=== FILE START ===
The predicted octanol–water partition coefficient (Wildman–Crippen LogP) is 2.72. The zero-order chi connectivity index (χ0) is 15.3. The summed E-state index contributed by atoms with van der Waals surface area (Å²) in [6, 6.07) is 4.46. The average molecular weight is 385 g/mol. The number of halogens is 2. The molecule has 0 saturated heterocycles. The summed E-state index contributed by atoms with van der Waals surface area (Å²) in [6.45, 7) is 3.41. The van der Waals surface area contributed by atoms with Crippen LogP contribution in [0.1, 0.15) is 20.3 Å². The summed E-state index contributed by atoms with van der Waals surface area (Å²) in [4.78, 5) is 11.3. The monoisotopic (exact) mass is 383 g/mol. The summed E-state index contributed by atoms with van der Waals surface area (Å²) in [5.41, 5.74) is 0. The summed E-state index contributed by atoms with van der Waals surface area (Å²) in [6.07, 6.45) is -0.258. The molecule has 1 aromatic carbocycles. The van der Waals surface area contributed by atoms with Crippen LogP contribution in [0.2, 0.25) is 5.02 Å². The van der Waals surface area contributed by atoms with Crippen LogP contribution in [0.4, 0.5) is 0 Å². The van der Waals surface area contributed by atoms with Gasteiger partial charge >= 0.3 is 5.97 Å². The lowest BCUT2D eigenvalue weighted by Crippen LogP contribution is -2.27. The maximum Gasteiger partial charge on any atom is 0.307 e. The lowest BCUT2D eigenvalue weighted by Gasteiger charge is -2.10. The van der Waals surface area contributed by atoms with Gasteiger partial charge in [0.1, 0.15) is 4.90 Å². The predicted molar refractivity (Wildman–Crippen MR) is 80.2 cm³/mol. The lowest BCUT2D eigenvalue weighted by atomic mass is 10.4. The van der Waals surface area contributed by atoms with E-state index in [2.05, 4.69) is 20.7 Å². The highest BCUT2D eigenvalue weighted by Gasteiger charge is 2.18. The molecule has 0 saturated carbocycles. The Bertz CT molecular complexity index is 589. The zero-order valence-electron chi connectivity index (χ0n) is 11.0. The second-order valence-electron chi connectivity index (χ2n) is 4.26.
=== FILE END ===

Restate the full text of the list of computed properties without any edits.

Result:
The predicted octanol–water partition coefficient (Wildman–Crippen LogP) is 2.72. The zero-order chi connectivity index (χ0) is 15.3. The summed E-state index contributed by atoms with van der Waals surface area (Å²) in [6, 6.07) is 4.46. The average molecular weight is 385 g/mol. The number of halogens is 2. The molecule has 0 saturated heterocycles. The summed E-state index contributed by atoms with van der Waals surface area (Å²) in [6.45, 7) is 3.41. The van der Waals surface area contributed by atoms with Crippen LogP contribution in [0.1, 0.15) is 20.3 Å². The summed E-state index contributed by atoms with van der Waals surface area (Å²) in [4.78, 5) is 11.3. The monoisotopic (exact) mass is 383 g/mol. The summed E-state index contributed by atoms with van der Waals surface area (Å²) in [5.41, 5.74) is 0. The summed E-state index contributed by atoms with van der Waals surface area (Å²) in [6.07, 6.45) is -0.258. The molecule has 1 aromatic carbocycles. The van der Waals surface area contributed by atoms with Crippen LogP contribution in [0.2, 0.25) is 5.02 Å². The van der Waals surface area contributed by atoms with Crippen LogP contribution in [0.4, 0.5) is 0 Å². The van der Waals surface area contributed by atoms with Gasteiger partial charge >= 0.3 is 5.97 Å². The lowest BCUT2D eigenvalue weighted by Crippen LogP contribution is -2.27. The maximum Gasteiger partial charge on any atom is 0.307 e. The lowest BCUT2D eigenvalue weighted by Gasteiger charge is -2.10. The van der Waals surface area contributed by atoms with Gasteiger partial charge in [0.1, 0.15) is 4.90 Å². The predicted molar refractivity (Wildman–Crippen MR) is 80.2 cm³/mol. The lowest BCUT2D eigenvalue weighted by atomic mass is 10.4. The van der Waals surface area contributed by atoms with E-state index in [2.05, 4.69) is 20.7 Å². The highest BCUT2D eigenvalue weighted by Gasteiger charge is 2.18. The molecule has 0 saturated carbocycles. The Bertz CT molecular complexity index is 589. The zero-order valence-electron chi connectivity index (χ0n) is 11.0. The second-order valence-electron chi connectivity index (χ2n) is 4.26.